From an investment perspective, the growth potential is a real selling point and could help crypto deliver on its longstanding promise of being more than a niche interest.  

"If these things are successful, they could cannibalize massive, massive markets," Reed said. "Telecom, mapping, exchanges, wallets, these are multi-billion dollar markets. Investors see in Solana's infrastructure the ability to onboard hundreds of millions, if not billions, of users onto Web3 for the first time. That just hasn't been possible technically."

Solana's unique proof-of-stake model, however, does come with tradeoffs. Because it uses fewer validators — which are the people who stake their crypto in exchange for the opportunity to validate transactions on the blockchain — it is more vulnerable to attacks.

(If you're getting confused, check out this breakdown of how proof-of-stake works.)  

Just this week, $600 million worth of crypto was stolen from Axie Infinity after a hacker compromised half of the validators who run the game's in-game currency.  This is what's called a 51 percent attack, and theoretically, it could happen to any cryptocurrency. But fewer validators on a network means there are fewer individual people a hacker needs to compromise before it can take over the blockchain and manipulate transactions.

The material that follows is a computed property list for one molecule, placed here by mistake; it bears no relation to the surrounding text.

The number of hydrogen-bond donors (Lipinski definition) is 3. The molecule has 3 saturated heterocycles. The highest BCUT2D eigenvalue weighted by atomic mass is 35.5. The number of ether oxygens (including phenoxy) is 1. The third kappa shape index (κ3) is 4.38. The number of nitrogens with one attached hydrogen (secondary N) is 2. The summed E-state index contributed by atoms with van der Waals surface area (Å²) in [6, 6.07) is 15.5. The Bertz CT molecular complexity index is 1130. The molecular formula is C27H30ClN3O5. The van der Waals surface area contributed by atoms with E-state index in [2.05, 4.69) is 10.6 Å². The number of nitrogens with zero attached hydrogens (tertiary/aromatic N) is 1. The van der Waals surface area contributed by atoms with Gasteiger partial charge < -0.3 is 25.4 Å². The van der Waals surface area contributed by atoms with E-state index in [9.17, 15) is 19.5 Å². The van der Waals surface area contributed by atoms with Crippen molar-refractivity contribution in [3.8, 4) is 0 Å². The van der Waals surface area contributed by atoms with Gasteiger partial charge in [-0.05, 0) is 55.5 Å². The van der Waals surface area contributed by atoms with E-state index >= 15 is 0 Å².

This isn't just Solana's problem. Axie Infinity is built on a sidechain of Ethereum, which had just nine validators — a fact that is coming as a bit of a shock to some in the crypto community, given how much money flowed through the popular blockchain game.  Ethereum, for context, has around 300,000 validators, while Solana has just 1,700. 

In addition to security concerns, there is a more overarching criticism of Solana and the type of crypto activities that are causing its star to rise. 

"The specter haunting all of this is: do you really need blockchain to do any of these things?" asked Lars A. Doucet, co-founder of independent game studio Level Up Labs. "And I generally think you don't, but if you want to get $10 million from an investor, you say blockchain, blockchain, blockchain."

Multicoin Capital's Reed noted that something like Hivemapper needs the blockchain to grow in a cost-effective way. "[Blockchains] excel at coordinating hundreds of thousands of people over multiple geographies to perform work, to validate that work, and to compensate them programmatically without having a management layer in there," he said. 

Wikipedia is a notable exception of a global network with a do-gooder mission that does not require a blockchain, but for crypto-believers, financialization is the point. For investors, Doucet added, the possibility of a huge return is also the point. 

"VCs are primed to look for investments that might be stupid because they need to invest in stuff that doesn't sound sensible or boring," he said. "It needs to be something that could go to the moon, even if it's way more likely for it to explode and go nowhere because their whole business model is premised on picking 100 things and one of them going nuts."